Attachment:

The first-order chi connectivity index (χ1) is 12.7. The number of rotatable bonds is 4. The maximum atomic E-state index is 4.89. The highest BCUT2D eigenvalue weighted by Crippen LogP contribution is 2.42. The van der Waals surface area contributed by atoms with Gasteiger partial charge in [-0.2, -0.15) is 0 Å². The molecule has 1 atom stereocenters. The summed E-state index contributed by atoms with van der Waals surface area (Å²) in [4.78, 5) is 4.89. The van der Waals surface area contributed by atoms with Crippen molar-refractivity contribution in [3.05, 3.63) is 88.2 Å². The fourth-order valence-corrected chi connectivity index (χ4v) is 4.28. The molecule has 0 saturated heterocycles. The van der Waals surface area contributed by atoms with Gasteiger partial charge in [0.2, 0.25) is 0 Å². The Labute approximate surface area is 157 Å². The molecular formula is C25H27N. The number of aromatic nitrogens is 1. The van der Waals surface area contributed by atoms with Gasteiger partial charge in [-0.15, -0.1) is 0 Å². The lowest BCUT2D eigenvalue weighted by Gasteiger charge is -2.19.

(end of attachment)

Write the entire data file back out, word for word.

The first-order chi connectivity index (χ1) is 12.7. The number of rotatable bonds is 4. The maximum atomic E-state index is 4.89. The highest BCUT2D eigenvalue weighted by Crippen LogP contribution is 2.42. The van der Waals surface area contributed by atoms with Gasteiger partial charge in [-0.2, -0.15) is 0 Å². The molecule has 1 atom stereocenters. The summed E-state index contributed by atoms with van der Waals surface area (Å²) in [4.78, 5) is 4.89. The van der Waals surface area contributed by atoms with Crippen molar-refractivity contribution in [3.05, 3.63) is 88.2 Å². The fourth-order valence-corrected chi connectivity index (χ4v) is 4.28. The molecule has 0 saturated heterocycles. The van der Waals surface area contributed by atoms with Gasteiger partial charge in [0.2, 0.25) is 0 Å². The Labute approximate surface area is 157 Å². The molecular formula is C25H27N. The number of aromatic nitrogens is 1. The van der Waals surface area contributed by atoms with Gasteiger partial charge in [-0.15, -0.1) is 0 Å². The lowest BCUT2D eigenvalue weighted by Gasteiger charge is -2.19.